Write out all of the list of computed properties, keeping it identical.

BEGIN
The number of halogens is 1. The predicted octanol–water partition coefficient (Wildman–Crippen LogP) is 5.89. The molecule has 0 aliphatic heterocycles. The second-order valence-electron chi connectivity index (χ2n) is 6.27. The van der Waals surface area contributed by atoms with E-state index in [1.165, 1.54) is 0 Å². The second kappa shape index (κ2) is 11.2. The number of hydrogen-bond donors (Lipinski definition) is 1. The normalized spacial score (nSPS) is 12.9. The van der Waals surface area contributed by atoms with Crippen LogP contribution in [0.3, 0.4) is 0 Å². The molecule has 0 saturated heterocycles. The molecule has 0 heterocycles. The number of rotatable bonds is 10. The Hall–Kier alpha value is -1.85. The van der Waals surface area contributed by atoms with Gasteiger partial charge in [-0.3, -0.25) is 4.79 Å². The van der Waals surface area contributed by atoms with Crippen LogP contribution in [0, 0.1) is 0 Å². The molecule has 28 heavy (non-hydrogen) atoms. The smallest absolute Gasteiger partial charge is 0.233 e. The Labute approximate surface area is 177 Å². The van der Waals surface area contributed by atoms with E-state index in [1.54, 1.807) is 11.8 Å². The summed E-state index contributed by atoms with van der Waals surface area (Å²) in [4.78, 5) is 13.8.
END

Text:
The number of halogens is 1. The predicted octanol–water partition coefficient (Wildman–Crippen LogP) is 5.89. The molecule has 0 aliphatic heterocycles. The second-order valence-electron chi connectivity index (χ2n) is 6.27. The van der Waals surface area contributed by atoms with E-state index in [1.165, 1.54) is 0 Å². The second kappa shape index (κ2) is 11.2. The number of hydrogen-bond donors (Lipinski definition) is 1. The normalized spacial score (nSPS) is 12.9. The van der Waals surface area contributed by atoms with Crippen LogP contribution in [0.3, 0.4) is 0 Å². The molecule has 0 saturated heterocycles. The molecule has 0 heterocycles. The number of rotatable bonds is 10. The Hall–Kier alpha value is -1.85. The van der Waals surface area contributed by atoms with Gasteiger partial charge in [-0.3, -0.25) is 4.79 Å². The van der Waals surface area contributed by atoms with Crippen LogP contribution in [0, 0.1) is 0 Å². The molecule has 28 heavy (non-hydrogen) atoms. The smallest absolute Gasteiger partial charge is 0.233 e. The Labute approximate surface area is 177 Å². The van der Waals surface area contributed by atoms with E-state index in [1.54, 1.807) is 11.8 Å². The summed E-state index contributed by atoms with van der Waals surface area (Å²) in [4.78, 5) is 13.8.